Four-year degree worth the cost? Americans value education, but government should pick up the tab.

Americans more likely to endorse government-funded education than a decade ago, a perspective that reflects high cost of four-year schools and ability to make a good living without attending one.

Natasha Quadlin and Brian Powell
Opinion contributors
A graduation ceremony at the University of Alabama in Tuscaloosa in 2011.

Many Americans question the cost and value of a college education today, according to a new USA TODAY/Public Agenda Hidden Common Ground poll. And of the multiple higher education options available, many see a two-year community college as a more reasonable investment, according to the poll. 

In terms of a sheer cost comparison, it’s hard to argue with these data.

The cost of a bachelor’s degree program is generally much greater than that of an associate’s degree or certificate program. In fact, it costs nearly three times as much on average to attend one year at an in-state four-year college, than it does to attend a local community college for the same amount of time, according to data from a College Board report

And students often leave four-year colleges with crippling amounts of debt. On average, public college students walk away with about $30,000 worth of loans to pay back, according to the Education Data Initiative. 

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In total, Americans have accrued more than $1.7 trillion in student debt in order to attend four-year colleges, according to the data collection group. And many of them are waiting with anticipation as President Joe Biden considers whether to cancel at least a portion of federal student loans.

So, higher education is too expensive. But does that necessarily mean the public believes that college isn’t worthwhile?

College can mean greater success 

For the past decade, Brian Powell and I (both sociology professors) have been conducting similar interviews and surveys with the American public – more pointedly about the responsibility for the cost of college.

Natasha Quadlin is a UCLA associate professor of sociology.
Brian Powell is James H. Rudy Professor of Sociology at Indiana University.

We’ve asked more than 4,000 Americans starting in 2010 (and every few years through 2020) who should pay for college and whether higher education should be an individual good, paid for mostly by parents and students, or a collective good, paid for mostly by the state and federal government. We’ve also talked to Americans about what they think of the costs in relation to the potential benefits. 

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Most agree that success without attending a four-year college is possible. They frequently cite skilled trades such as plumbers and electricians – jobs that students can train for through cost-effective degree or certificate programs. In fact, virtually all Americans agree (us included) that it’s possible to earn high wages and have a good life without a bachelor’s degree.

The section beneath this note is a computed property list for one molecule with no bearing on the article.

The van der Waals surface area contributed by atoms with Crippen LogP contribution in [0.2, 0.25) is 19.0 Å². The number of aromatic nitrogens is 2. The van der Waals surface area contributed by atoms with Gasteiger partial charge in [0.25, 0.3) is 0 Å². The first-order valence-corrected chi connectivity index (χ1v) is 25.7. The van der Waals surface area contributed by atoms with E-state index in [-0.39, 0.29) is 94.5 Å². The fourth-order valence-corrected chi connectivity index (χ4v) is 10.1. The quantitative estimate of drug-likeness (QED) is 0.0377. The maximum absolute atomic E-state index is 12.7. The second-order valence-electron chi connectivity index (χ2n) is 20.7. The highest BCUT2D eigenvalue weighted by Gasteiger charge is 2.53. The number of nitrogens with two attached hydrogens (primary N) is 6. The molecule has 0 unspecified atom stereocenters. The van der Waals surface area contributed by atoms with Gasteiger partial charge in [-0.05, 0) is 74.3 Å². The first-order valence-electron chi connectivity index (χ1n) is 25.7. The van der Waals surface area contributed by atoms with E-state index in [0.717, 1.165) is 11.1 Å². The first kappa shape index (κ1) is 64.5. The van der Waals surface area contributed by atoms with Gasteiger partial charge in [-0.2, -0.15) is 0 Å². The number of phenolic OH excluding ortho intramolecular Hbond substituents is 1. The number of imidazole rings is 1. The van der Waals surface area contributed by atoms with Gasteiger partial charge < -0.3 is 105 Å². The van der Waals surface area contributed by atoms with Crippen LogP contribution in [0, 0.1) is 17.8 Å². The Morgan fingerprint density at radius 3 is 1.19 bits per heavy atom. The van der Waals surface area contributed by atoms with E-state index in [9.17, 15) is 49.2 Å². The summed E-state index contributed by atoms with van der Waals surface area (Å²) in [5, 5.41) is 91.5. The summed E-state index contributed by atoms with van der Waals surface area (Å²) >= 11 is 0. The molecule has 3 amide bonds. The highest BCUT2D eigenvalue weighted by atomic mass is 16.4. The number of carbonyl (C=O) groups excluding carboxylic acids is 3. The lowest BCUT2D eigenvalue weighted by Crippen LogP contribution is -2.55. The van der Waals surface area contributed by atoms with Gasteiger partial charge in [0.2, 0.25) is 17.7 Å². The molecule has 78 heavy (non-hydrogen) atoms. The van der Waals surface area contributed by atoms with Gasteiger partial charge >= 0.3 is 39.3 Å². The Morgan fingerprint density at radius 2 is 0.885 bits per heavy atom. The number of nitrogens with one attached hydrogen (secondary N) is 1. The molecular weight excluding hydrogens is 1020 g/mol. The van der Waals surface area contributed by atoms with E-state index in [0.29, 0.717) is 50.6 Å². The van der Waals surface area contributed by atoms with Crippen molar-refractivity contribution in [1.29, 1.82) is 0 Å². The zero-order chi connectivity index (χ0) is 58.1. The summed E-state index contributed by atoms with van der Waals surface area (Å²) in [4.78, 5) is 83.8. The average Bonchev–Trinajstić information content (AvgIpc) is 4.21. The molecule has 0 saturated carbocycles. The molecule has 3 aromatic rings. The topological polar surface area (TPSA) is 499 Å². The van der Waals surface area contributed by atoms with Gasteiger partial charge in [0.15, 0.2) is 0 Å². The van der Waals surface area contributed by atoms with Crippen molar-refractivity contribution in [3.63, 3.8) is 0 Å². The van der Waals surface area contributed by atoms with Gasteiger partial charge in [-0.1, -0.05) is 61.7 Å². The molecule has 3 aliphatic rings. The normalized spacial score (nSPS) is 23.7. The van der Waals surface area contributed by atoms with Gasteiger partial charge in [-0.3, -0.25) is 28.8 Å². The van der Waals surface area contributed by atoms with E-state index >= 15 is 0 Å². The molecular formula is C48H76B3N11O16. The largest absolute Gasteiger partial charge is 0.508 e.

At the same time, Americans also recognize that success is much more likely with a bachelor’s degree than without one.

Read more on poll:Is college worth it? Americans say they value higher education, but it's too expensive for many

To the American public, “good” jobs are much more plentiful, and much easier to get, when students have a four-year college education. Success among those without a bachelor’s degree is seen as the exception. Success among those with a bachelor’s degree, however, is usually seen as the rule.

In our study, about two-thirds of Americans say college is worth the financial cost it requires.

More support for government to pay 

Yet, too often, critiques of the high cost of four-year colleges and universities are linked with calls to disinvest in higher education. 

But most Americans, according to our data, largely have the opposite reaction.

People are much more likely to endorse government funding for higher education than they were even a decade ago. There is also much more support for the idea of free tuition at public colleges and universities.

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In this sense, most Americans see widespread government support as the solution to making college more affordable. Americans as a whole believe deeply in higher education and its ability to enrich students and communities.

Americans just want higher education and its many benefits to come at a fair price. 

Natasha Quadlin is a UCLA associate professor of sociology. Brian Powell is James H. Rudy Professor of Sociology at Indiana University. They are the co-authors of "Who Should Pay?: Higher Education, Responsibility, and the Public."

Join USA TODAY on Wednesday at 1:30 p.m. ET for a live Twitter Spaces conversation on the cost of college.  

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